Famed Indian-origin South African cartoonist Nanda Soobben has been asked by the country's Education Department to shut his design school, a media report said.

Soobben's works are included in the country's former President Nelson Mandela's private collection and held by South Africa's Smithsonian Institute.

Soobben‚ founder of the Centre for Fine Art‚ Animation and Design‚ was instructed to halt lessons after the department informed him that his accreditation to operate as a private higher education institution had been suspended for the second time within weeks, news website TimesLive reported.

Soobben has appealed against the decision and refused to stop tutoring his 20 students. An online petition was launched to save the school, according to the report.

The cartoonist said the first time his accreditation was suspended was because he could not provide the department with his student database.

"I was robbed four times and forced to move premises," he told TimesLive.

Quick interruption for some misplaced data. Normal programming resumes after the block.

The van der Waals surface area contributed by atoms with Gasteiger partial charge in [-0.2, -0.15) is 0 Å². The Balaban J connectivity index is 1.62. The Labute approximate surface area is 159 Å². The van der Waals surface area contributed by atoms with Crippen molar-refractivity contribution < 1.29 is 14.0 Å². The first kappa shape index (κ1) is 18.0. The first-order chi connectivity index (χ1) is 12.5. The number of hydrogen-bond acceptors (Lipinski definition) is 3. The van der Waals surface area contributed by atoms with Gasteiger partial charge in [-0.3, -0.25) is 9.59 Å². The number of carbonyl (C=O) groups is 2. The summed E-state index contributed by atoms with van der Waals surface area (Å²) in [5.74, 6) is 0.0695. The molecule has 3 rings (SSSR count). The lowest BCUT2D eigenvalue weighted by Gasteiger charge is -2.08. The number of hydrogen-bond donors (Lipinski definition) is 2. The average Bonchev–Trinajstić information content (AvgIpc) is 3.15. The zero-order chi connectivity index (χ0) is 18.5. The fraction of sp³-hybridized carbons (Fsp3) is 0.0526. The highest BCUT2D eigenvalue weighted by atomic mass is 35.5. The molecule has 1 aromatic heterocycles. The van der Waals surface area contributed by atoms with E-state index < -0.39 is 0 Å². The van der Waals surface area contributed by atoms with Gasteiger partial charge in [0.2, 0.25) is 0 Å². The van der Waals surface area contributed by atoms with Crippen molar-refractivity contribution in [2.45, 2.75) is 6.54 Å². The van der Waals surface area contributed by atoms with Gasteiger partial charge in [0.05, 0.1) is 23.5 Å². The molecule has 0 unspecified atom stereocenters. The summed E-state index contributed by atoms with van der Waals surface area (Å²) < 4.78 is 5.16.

"The department suspended our accreditation because we didn't have our students' database‚ which had been stolen in the robberies‚ with all our computers. We then set up a new database‚ appealed and were reinstated," he said.

In the latest development, the school's accreditation was suspended again when they failed to provide the department with a health and safety report.

"We moved in a hurry because of the crime situation. But we got the report done and sent it within the specified time. They say the appeal is pending but we are still suspended.

"I put my own career on the block to run this school. I am just so tired and disappointed," he said.

Soobben said he was prepared to fight the matter in court.

"I opened the school because it's about our students… they are the most important element here."